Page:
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Date of Award

Fall 2011

Degree Type

Thesis

Degree Name

Master of Science (MSc)

Department

Mathematics and Statistics

Supervisor

Lehana Thabane

Co-Supervisor

Roman Viveros-Aguilera, Gary Foster

Language

English

Committee Member

Roman Viveros-Aguilera, Gary Foster

Abstract

Postpartum depression has become a major public health concern for women within a specific time period after delivery. Depression is possibly associated with some risk factors such as socioeconomic status, social support, maternal mental and physical health, and history of anxiety. TOMIS III, funded by the Canadian Institutes of Health Research, is a prospective cohort to study the associations between delivery method and health and health resource utilization.

Clinically, we investigated the associations between mode of delivery and outcome of postnatal depression, maternal and infant health, and we implied the risk predictors for outcomes by statistical methodology of marginal model with generalized estimating equations (GEE). Statistically, a variety of regression models, namely, generalized linear mixed effect model (GLMM), hierarchical generalized linear model (HGLM) and Bayesian hierarchical model were applied for this analysis and results were compared with GEEs. Some imputation strategies, namely, mean imputation, last observation carrying forward (LOCF), hot-deck imputation and multiple imputation were employed for handling missing values in this study.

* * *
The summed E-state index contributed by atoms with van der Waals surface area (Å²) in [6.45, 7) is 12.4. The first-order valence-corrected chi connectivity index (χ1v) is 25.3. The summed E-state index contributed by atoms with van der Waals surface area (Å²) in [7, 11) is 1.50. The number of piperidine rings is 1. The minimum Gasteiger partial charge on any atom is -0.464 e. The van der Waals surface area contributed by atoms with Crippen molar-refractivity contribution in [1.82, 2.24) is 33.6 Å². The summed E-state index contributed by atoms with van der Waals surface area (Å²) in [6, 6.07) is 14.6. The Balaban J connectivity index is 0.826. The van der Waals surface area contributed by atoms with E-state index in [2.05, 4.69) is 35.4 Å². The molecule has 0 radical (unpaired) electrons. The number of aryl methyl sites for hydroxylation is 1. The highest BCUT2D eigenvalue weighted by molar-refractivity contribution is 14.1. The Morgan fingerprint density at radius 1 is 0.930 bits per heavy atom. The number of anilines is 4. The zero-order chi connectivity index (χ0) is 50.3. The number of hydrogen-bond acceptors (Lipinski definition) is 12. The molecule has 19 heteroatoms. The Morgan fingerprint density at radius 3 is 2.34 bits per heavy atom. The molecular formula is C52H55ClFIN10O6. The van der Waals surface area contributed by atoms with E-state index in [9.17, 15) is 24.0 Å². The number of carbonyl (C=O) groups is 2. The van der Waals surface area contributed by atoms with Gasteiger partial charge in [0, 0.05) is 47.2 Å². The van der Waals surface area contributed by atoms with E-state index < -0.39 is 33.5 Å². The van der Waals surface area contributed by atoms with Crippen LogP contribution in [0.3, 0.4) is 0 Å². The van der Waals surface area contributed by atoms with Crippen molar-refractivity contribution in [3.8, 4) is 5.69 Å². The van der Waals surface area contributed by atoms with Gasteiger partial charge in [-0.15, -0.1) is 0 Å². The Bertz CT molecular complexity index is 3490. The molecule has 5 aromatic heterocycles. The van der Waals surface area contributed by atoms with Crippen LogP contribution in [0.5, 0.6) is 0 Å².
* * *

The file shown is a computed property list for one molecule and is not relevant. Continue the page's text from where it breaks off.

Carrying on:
Analysis results demonstrated that there was no statistically significant association between mode of delivery and postpartum depression [OR 0.99, 95% CI (0.73, 1.34)]. However, the development of postpartum depression was found to be associated with low income, low mental and physical health functioning, lack of social support, the low number of unmet learning needs in hospital, and English or French spoken at home. Results were consistent for all regression models but GEE provided the best fit and an excellent discriminative ability. GEE models were constructed on different datasets imputed by mean, LOCF, hot-deck and multiple imputation, and LOCF was recommended to handle the missing data in this longitudinal study.

Analyses on the outcome of maternal health and infant health stated that method of delivery had a statistically significant influence on maternal health but no significant impact on infant health. Risks of maternal health problems were associated with cesarean delivery, good/fair/poor infant health, low maternal mental and physical health functioning, lack of care for maternal mental health, and good/fair/poor health before pregnancy. Risks of infant health problems were associated with good/fair/poor maternal health before pregnancy and after discharge, inadequate care or help for infant health, fair/poor community services after discharge, low maternal mental health functioning, non-English or non-French spoken at home, and mothers born outside of Canada.

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